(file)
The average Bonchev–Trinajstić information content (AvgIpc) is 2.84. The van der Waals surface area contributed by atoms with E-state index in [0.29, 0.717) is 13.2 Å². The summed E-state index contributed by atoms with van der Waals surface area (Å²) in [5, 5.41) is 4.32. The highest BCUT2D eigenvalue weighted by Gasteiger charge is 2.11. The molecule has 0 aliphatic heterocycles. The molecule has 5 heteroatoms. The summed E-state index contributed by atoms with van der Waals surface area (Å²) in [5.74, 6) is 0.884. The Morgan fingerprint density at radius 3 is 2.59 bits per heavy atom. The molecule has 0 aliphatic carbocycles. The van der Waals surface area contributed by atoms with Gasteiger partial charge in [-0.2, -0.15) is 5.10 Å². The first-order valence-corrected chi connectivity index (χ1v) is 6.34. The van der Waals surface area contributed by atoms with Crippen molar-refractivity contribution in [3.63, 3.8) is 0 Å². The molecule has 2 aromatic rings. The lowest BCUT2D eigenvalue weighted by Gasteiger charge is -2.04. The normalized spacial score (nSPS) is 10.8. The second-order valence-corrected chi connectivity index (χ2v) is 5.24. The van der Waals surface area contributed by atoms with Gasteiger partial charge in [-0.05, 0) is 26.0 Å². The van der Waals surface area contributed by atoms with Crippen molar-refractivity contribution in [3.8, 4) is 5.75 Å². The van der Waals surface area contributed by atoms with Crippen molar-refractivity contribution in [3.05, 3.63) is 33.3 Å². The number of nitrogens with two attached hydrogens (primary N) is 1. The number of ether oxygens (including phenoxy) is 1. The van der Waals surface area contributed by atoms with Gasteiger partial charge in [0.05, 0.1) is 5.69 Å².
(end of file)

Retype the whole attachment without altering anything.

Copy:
The average Bonchev–Trinajstić information content (AvgIpc) is 2.84. The van der Waals surface area contributed by atoms with E-state index in [0.29, 0.717) is 13.2 Å². The summed E-state index contributed by atoms with van der Waals surface area (Å²) in [5, 5.41) is 4.32. The highest BCUT2D eigenvalue weighted by Gasteiger charge is 2.11. The molecule has 0 aliphatic heterocycles. The molecule has 5 heteroatoms. The summed E-state index contributed by atoms with van der Waals surface area (Å²) in [5.74, 6) is 0.884. The Morgan fingerprint density at radius 3 is 2.59 bits per heavy atom. The molecule has 0 aliphatic carbocycles. The van der Waals surface area contributed by atoms with Gasteiger partial charge in [-0.2, -0.15) is 5.10 Å². The first-order valence-corrected chi connectivity index (χ1v) is 6.34. The van der Waals surface area contributed by atoms with Crippen molar-refractivity contribution in [3.63, 3.8) is 0 Å². The molecule has 2 aromatic rings. The lowest BCUT2D eigenvalue weighted by Gasteiger charge is -2.04. The normalized spacial score (nSPS) is 10.8. The second-order valence-corrected chi connectivity index (χ2v) is 5.24. The van der Waals surface area contributed by atoms with Gasteiger partial charge in [-0.05, 0) is 26.0 Å². The van der Waals surface area contributed by atoms with Crippen molar-refractivity contribution in [3.8, 4) is 5.75 Å². The van der Waals surface area contributed by atoms with Crippen molar-refractivity contribution in [3.05, 3.63) is 33.3 Å². The number of nitrogens with two attached hydrogens (primary N) is 1. The number of ether oxygens (including phenoxy) is 1. The van der Waals surface area contributed by atoms with Gasteiger partial charge in [0.05, 0.1) is 5.69 Å².